This study seeks to quantify if older adults can increase their daily activity by owning a pet dog. This longitudinal case-controlled study explores if owning a dog can lead to changes in exercise and behavior amount in elderly adults in the UK.  Researchers compared a dog-owning population to a non-dog owning population, of groups comprised of adults over the age of 65, and measured time spent walking, steps taken, and sedentary time. Results showed that owning a dog did lead to significant changes of behavior, specifically increased walking times, and increased step numbers

For a more in depth analysis of this topic, please see the BMC series blog on this article.

Image of the month

A representative spectrum of morphology and feeding habits of true ladybirds (or ladybugs for our American readers). From Escalona et al. Molecular phylogeny reveals food plasticity in the evolution of true ladybird beetles, BMC Evolutionary Biology.

BMC Nutrition:  High fructose corn syrup drinks and coronary heart disease

It is well known that drinking soda in excess can lead to severe health problems, namely obesity and diabetes.  This study explored the relationship between a diet with drinks containing high levels of high fructose corn syrup and likelihood to develop coronary heart disease in adults in the United States.  The researchers analyzed data from the National Health and Nutrition Examination Survey (NHANES) between the years 2003–2006, and discovered a significant correlation between intake of any combination of HFCS sweetened soft drinks, fruit drinks, and apple juice with CHD.  The correlation may be due to the high ratio of fructose to glucose in these highly sweetened beverages, and a possible mechanism of action would be an underlying inability to absorb fructose contributing to the intestinal in situ formation of pro-inflammatory enFruAGEs, which are eventually absorbed and induce inflammation of the coronary arteries.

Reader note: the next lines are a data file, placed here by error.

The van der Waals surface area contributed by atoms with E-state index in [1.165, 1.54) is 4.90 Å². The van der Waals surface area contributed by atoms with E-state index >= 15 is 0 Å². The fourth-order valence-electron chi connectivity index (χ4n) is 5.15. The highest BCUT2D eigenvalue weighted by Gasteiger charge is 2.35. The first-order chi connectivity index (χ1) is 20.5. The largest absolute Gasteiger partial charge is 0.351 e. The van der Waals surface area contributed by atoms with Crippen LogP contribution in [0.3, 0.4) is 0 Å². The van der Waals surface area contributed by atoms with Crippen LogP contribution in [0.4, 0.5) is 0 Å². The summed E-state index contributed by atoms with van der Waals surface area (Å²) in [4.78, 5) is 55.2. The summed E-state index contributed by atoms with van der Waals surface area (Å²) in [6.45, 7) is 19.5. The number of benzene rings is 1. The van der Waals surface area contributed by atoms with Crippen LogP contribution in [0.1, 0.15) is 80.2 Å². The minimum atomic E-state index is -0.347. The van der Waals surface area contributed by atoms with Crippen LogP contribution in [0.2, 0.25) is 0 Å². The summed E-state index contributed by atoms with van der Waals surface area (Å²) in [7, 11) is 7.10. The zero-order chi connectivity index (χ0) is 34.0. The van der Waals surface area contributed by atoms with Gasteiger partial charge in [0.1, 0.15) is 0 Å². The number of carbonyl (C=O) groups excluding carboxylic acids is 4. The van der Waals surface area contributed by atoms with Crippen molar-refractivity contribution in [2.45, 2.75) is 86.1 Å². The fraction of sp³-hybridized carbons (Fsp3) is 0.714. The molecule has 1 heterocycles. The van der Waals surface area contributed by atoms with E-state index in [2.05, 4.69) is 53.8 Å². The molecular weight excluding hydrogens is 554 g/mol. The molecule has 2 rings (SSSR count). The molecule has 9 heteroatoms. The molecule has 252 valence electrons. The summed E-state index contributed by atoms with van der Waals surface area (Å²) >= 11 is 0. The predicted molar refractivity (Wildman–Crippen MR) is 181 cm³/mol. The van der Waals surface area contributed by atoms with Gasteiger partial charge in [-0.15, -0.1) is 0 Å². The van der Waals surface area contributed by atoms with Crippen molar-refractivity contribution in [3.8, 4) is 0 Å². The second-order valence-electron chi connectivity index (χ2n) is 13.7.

BMC BiotechnologyMonitoring 3D spheroids using beetle luciferase-expressing hepatocytes

Monitoring the health of in vitro spheroids is difficult to assess, due to the physical nature of spheroids. In this methods article the authors have constructed a monitoring system in which the cytotoxicity in the same 3D spheroids was continuously and sensitively monitored over a long term using a non-destructive bioluminescence derived from Emerald Luc (ELuc), a green-emitting beetle luciferase from P. termitilluminans. This system can be applied to other cell models, such as human primary cells or stem cells, and is expected to serve as the preferred platform for simple and cost-effective long-term monitoring of cellular events.

BMC Neuroscience: Toxic effects of iron oxide nanoparticles

Iron oxide nanoparticles studies have been ongoing in several fields of medical research, most of which target the central nervous system.  These nanoparticles have a wide variety of uses, including to deliver medication, clarify MRI images, and target amyloid beta plaques.  The authors of this study performed a systematic review of the toxic effects of iron oxide nanoparticles, and the results suggest that depending on the type of nano-particles involved, their use can lead to iron accumulation, oxidative stress and protein aggregation in the neural cells.  Awareness of these results would be important for scientists performing future studies with iron oxide nanoparticles.